Census Bureau data from April shows that outer exurbs are dying and urban cores are growing.
From The New York Times:
"The country's outer suburbs, often referred to as the exurbs by demographers, were at the forefront of the country's population growth for most of the last decade. New houses mushroomed in those areas as young families bought homes on credit that was easy to get, following the tradition of moving to the suburbs to begin adult lives.
But when the housing market collapsed, growth in those areas slowed drastically. The economic recovery has not revived population growth in those areas and, according to an analysis by William Frey, a demographer at the Brookings Institution, has only served to flatten it further."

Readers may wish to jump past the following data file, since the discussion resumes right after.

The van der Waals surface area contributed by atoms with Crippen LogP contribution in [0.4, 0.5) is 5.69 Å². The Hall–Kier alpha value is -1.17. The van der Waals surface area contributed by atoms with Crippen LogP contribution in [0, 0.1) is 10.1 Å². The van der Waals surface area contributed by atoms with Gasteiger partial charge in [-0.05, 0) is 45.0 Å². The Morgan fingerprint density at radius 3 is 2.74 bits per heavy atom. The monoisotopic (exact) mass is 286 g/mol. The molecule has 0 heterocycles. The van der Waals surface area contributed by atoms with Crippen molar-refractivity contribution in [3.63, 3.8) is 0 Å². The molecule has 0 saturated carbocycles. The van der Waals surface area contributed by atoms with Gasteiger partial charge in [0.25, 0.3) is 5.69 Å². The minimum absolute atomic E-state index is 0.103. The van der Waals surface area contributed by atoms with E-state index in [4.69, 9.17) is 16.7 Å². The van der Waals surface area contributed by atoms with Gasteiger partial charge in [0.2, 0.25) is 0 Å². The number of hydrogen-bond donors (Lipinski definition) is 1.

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What are the reasons for this trend? Can the exurbs make a comeback?
Tanya Snyder, Streetsblog's Capitol Hill editor, will join The Daily Circuit Friday to talk about the future of exurbs.
"The latest numbers, capturing the year (actually 15 months, April 2010 to July 2011) since the last Census, showed a major shift away from the settlement patterns from 2000 to 2010," Snyder wrote on Streetsblog. "That's not exactly how it happened. The shift didn't suddenly happen in 2010. The 2000-2010 numbers encompass a decade whose first two-thirds were the heyday of an economic boom that buoyed greenfield development. The real break was in 2007, when the housing bubble burst and the artificially inflated value of the outer suburbs crashed."
Charles Marohn, executive director of Strong Towns, will also join the discussion.